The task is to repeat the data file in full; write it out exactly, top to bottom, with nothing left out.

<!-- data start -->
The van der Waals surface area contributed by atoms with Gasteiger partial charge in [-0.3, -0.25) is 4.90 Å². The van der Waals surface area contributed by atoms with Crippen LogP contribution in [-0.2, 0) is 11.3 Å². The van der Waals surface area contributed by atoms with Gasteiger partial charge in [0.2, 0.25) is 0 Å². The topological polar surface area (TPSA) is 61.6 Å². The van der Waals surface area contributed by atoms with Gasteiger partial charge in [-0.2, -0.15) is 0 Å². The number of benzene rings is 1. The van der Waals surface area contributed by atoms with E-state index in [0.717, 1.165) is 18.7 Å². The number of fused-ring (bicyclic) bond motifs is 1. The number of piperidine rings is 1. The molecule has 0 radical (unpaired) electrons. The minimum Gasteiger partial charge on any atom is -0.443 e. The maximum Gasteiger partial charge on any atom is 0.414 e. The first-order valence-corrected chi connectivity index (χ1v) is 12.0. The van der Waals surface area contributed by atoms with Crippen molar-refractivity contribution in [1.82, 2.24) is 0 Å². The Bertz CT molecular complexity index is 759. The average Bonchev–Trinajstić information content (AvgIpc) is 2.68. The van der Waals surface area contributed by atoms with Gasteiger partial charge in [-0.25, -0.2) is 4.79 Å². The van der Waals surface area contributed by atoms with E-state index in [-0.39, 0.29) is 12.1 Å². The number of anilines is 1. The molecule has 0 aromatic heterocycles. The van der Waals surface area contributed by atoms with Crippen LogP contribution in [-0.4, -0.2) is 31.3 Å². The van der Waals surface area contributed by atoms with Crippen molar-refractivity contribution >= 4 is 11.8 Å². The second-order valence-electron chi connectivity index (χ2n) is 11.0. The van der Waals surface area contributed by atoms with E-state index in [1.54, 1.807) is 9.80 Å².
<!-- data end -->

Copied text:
The van der Waals surface area contributed by atoms with Gasteiger partial charge in [-0.3, -0.25) is 4.90 Å². The van der Waals surface area contributed by atoms with Crippen LogP contribution in [-0.2, 0) is 11.3 Å². The van der Waals surface area contributed by atoms with Gasteiger partial charge in [0.2, 0.25) is 0 Å². The topological polar surface area (TPSA) is 61.6 Å². The van der Waals surface area contributed by atoms with Gasteiger partial charge in [-0.2, -0.15) is 0 Å². The number of benzene rings is 1. The van der Waals surface area contributed by atoms with E-state index in [0.717, 1.165) is 18.7 Å². The number of fused-ring (bicyclic) bond motifs is 1. The number of piperidine rings is 1. The molecule has 0 radical (unpaired) electrons. The minimum Gasteiger partial charge on any atom is -0.443 e. The maximum Gasteiger partial charge on any atom is 0.414 e. The first-order valence-corrected chi connectivity index (χ1v) is 12.0. The van der Waals surface area contributed by atoms with Crippen molar-refractivity contribution in [1.82, 2.24) is 0 Å². The Bertz CT molecular complexity index is 759. The average Bonchev–Trinajstić information content (AvgIpc) is 2.68. The van der Waals surface area contributed by atoms with Gasteiger partial charge in [-0.25, -0.2) is 4.79 Å². The van der Waals surface area contributed by atoms with E-state index in [-0.39, 0.29) is 12.1 Å². The number of anilines is 1. The molecule has 0 aromatic heterocycles. The van der Waals surface area contributed by atoms with Crippen LogP contribution in [-0.4, -0.2) is 31.3 Å². The van der Waals surface area contributed by atoms with Crippen molar-refractivity contribution >= 4 is 11.8 Å². The second-order valence-electron chi connectivity index (χ2n) is 11.0. The van der Waals surface area contributed by atoms with E-state index in [1.54, 1.807) is 9.80 Å².